“I’m increasingly worried that OIRA will try to clear the overtime rule despite it not being excepted activity and despite not having the staff that’s required for an adequate review,” Narang said.

If Narang’s hunch is right, it seems that the policy may have a scarlet letter to its name: L for Lawsuit. Critics of the overtime rule will likely try to get it overturned by pointing to the potentially problematic review process during the shutdown.

CO: It probably wasn’t much of a surprise to NLRB watchers last week when Chairman John Ring (R) announced that the board is moving ahead with a proposed rule to limit joint employer liability for businesses in franchise, staffing, and other contract relationships.

A recent federal appeals court ruling in the long-running legal saga that is the Browning-Ferris case may still complicate the rulemaking process by creating some new hoops to jump through. But Ring, as expected, rebuffed calls for the board to scrap the proposal and start the process fresh.

The dispute over how to read the D.C. Circuit’s Browning-Ferris decision isn’t likely to go away anytime soon. Did the panel say that the Obama board created the right joint employer test but applied it incorrectly? Or is it that the board got it wrong altogether in 2015 when it said indirect control may be enough to establish joint employment? And what, if anything, does the appeals court’s ruling mean, given that Ring told lawmakers that one option for the board is “nonacquiescence” with the court ruling? Sounds like the chairman is reserving the right to tell the D.C. Circuit to go pound sand.

Here’s one thing I feel safe reporting: The board’s Republican majority and General Counsel Peter Robb are not likely to sign onto a creative approach to joint employment that the NLRB’s general counsel’s office pushed at the end of the Obama administration.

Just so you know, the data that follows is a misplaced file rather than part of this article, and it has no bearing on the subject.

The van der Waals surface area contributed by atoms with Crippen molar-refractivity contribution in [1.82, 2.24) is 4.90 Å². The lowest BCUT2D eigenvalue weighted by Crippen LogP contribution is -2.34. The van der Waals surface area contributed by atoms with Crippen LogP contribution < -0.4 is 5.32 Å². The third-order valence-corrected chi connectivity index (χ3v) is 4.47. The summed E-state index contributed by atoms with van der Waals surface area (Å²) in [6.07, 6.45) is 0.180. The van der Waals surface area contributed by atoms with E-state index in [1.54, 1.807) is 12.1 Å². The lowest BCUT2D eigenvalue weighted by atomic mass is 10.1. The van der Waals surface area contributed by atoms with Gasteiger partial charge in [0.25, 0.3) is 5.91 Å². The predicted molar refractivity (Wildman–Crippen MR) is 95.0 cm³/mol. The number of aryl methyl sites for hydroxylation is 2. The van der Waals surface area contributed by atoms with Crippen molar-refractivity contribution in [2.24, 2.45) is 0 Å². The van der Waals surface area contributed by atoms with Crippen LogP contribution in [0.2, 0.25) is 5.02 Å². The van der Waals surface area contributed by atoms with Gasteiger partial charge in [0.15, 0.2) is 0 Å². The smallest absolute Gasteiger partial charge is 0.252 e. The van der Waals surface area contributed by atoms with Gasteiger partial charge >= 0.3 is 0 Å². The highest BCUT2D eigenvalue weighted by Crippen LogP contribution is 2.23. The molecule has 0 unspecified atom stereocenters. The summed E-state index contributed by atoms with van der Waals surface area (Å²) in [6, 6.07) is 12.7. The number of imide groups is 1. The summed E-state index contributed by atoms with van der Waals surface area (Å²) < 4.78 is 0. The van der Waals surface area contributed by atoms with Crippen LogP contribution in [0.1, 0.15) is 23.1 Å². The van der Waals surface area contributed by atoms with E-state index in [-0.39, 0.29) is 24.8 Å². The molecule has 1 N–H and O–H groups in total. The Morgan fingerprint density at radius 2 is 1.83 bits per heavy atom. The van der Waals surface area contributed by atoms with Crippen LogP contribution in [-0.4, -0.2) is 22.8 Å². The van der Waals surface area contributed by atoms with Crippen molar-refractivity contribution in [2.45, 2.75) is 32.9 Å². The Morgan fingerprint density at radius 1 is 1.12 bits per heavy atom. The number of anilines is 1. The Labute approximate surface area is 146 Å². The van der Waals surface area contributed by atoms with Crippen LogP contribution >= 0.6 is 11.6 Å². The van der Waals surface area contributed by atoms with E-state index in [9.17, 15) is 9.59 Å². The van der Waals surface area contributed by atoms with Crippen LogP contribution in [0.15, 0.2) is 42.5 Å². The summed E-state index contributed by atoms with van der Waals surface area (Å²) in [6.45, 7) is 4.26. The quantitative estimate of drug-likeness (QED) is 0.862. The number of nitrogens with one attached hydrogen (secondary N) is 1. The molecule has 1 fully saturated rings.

Hassan Kanu and I recently stumbled on a 2016 NLRB advice memo in which former associate general counsel Barry Kearney said Unite Here could proceed with unfair labor practices against the owners of the Trump Taj Mahal in Atlantic City, N.J.

We reported last week that the memo raises some questions about the intersection of labor and bankruptcy law. What we didn’t get to in that story is that Kearney also said billionaire investor Carl Icahn could be tagged as casino workers’ joint employer based solely on his role as a creditor in the casino’s bankruptcy case. I’m gonna go out on a limb and say that theory won’t fly with the current board leadership.

JD: The DOL last week officially announced Katherine McGuire, its Congressional liaison, was “retiring.” Well, her retirement lasted about 24 hours. McGuire’s first day at the American Psychological Association starts today. She’ll be the association’s first chief advocacy officer, responsible for the group’s government relations work.

We’re still waiting to see who get’s McGuire’s old gig. It’s probably going to be an important role, now that House Democrats have the power to ramp up the oversight of the department.

We’re punching out. Daily Labor Report subscribers can check in during the week for updates. In the meantime, feel free to reach out to us on any and all labor and employment news:, and or on Twitter: @ChrisOpfer and @JaclynmDiaz.

See you back here next Monday.

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To contact the reporters on this story: Chris Opfer in New York at; Jaclyn Diaz in Washington at

To contact the editor responsible for this story: Terence Hyland at